I kid you not, within the first 45 minutes, we’re sitting on this pool deck, we’re laying down, we’re on these mats, and we’re doing these breathing exercises. I’ve swam my entire life, played water polo, I’ve never held my breath for more than a minute, and I’ve tried. And we’re doing these breathing exercises, and we’re getting in our zone, and I’m focusing on my third eye, and all of a sudden, he says okay, now go ahead, now all you have to do is just hold.
And he’s kind of talking us through this, and I feel good you know, we’re on this ethereal layer, and all of a sudden he goes, okay, you’re now approaching three minutes. If you want to start exhaling, feel free to do that, if not, go ahead and continue to hold your breath. And I’m like, meanwhile I’m like holy crap I just held my breath for three minutes, but I’m trying to like keep cool because I want to go more than three minutes.
But it was a reminder to me in the first 45 minutes of this three day excursion, that I just broke a bound I’d never even thought possible before. And so, for the next two and a half days we continued to do this, and now, I don’t get to do this every day, but every day I do some small part of this, whether it’s breathing on an airplane or when I wake up in the morning I focus a little bit.
So don’t forget yourself in this, because it’s probably one of the most critical elements of anything we do, and we neglect it. It’s the first thing as physicians, if you’re sick, you show up to work, right? You get no sleep, you eat like crap, it’s just all of these things, don’t forget yourself. And the last one for me is I have a higher calling.
So every day I’m either on the phone or FaceTime or home with this circus of my family, and I think it’s important for people around you to know that you bring your energy back to your family, right, whether it’s good or bad. They feel it, they’re a sponge for you, and they’re going to be reflective of the same nature. So, I have three kids under five who are hilarious, and my wife is way smarter than me, but these are my three genuine points.
So I’m just hoping if at any point we can connect, that you can use these, and we can make something meaningful together moving forward. I would be remiss if on this day and in this room I didn’t talk to you about sort of mentorship.
So for me mentorship has been everything, and I happen to have two of my biggest, if not the biggest mentors in my life in the room at the same time. I remember looking at the agenda and being like, I can’t believe this, that both Billy and John are on this agenda together. So John Simpson and Billy Cone, you know, I’ve had the fortune, there’s no sort of script that I wrote to get in front of these two individuals, it was serendipitous at both points.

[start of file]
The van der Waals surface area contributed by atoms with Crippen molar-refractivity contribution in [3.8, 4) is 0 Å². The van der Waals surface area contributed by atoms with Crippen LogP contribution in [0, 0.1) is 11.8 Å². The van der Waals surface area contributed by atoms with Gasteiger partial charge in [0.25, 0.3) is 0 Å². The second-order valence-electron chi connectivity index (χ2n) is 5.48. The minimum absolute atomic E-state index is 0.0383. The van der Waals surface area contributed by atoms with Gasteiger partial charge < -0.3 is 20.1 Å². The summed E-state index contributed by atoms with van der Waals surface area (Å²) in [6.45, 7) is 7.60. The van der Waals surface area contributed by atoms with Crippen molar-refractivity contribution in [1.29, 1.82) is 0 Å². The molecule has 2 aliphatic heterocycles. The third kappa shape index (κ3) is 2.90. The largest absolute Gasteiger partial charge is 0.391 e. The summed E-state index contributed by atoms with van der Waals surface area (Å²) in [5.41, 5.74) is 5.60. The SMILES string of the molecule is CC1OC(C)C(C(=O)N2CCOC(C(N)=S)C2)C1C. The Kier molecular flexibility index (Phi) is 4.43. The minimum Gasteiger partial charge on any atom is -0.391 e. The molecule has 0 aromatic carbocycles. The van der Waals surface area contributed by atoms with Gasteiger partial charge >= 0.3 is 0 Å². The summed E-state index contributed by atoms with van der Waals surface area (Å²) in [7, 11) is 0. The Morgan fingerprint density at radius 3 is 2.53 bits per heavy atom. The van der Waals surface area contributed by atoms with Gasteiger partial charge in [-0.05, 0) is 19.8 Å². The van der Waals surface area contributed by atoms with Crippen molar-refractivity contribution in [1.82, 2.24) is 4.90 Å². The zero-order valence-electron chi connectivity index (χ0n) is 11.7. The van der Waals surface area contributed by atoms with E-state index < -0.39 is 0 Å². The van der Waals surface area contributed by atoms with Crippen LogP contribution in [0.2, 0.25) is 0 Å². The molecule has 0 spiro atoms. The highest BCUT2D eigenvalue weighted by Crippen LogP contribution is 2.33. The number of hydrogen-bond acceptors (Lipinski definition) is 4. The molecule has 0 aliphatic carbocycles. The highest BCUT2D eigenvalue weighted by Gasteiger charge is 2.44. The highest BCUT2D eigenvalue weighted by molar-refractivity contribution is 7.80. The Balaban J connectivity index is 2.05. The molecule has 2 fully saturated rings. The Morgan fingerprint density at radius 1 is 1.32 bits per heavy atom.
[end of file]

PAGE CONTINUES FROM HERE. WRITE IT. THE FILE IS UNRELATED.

But I knew, these are things you know in the first 10 seconds, that you really want to work with these people and you just latch on, seriously. I think at both points, John was kind of like, why are you still here? And Billy at the same time is like, hey, you know, who are you again? So, once you find the right people, latch on, and just try to learn as much from them as you can, because if you’re not constantly surrounding yourself by people way smarter than you, you’re just not trying hard enough. So thank you very much to both John and Billy, because it’s a phenomenal thing you’ve given me.
So, I just want to take two seconds for you to focus on this slide. That, the pace of change will never be as slow as it is today. And this is a critical thought process for early companies, and early investors. Literally, between today and tomorrow, millions of people will join the internet. I’m still not on Instagram yet, which I get a lot of flak for, but probably by tomorrow I will be.
And so you just can’t underestimate the power of this and how different it is now than it was 10 years ago. And this leads to my favorite slide in all of innovation, all of investing, is how you have to understand when to bring a product to market. And when having a conversation earlier is that, you know, in early stage investing, people are always talking about the science, and they’re always talking about everything else, but you know, how often are you thinking about how well your commercial product is going to do in the marketplace?
And the one thing I will say is that it’s not the wheelhouse of a lot of early stage scientists or inventors, and it probably shouldn’t be. You should probably really be working on getting everything nailed down to your product. You should be relying on other people to help you understand this, but you can’t neglect it. The wrong thing is to neglect it.
And so, I want to look at the value as the number one takeaway here for you, and this is the difference between a differentiated product and market expectations. And market expectations are always getting harder, right, people always want more, they want it faster, they want it cheaper, they want it better, they want it quicker.
And if your product is at that point, from day one, the decay of your product starts. Because if you’re not constantly thinking about how the market is evolving as you’re building your product, or as an investor supporting that company to get there, then you’re behind the game. And I’ll give you a real world example of this, which is phenomenal to me.
Hepatitis C, right, so, 10 years ago Hepatitis C, we didn’t think it could be cure. We’re almost at a cure for Hepatitis C, it’s a cocktail of medications, and at J&J, we basically got to a point where we could cure 99% of Hepatitis C. The current cure rate is in the low to mid 90s, which is cool, but 99% is way better.
But at that point, several competitors had gained advantage in investing in some commodity products that they were able to bring in the cocktail that dropped the price dramatically where we could never actually foundationally get a program off the ground to get to that 99%. So I think very fortuitously, some of our deliners said, well we can’t do it, so let’s not just keep out heads in the sand and move forward with this product and bring it to market and fail, let’s figure out better ways in the future, scrap it now, and see if we can get to 99% in a different way.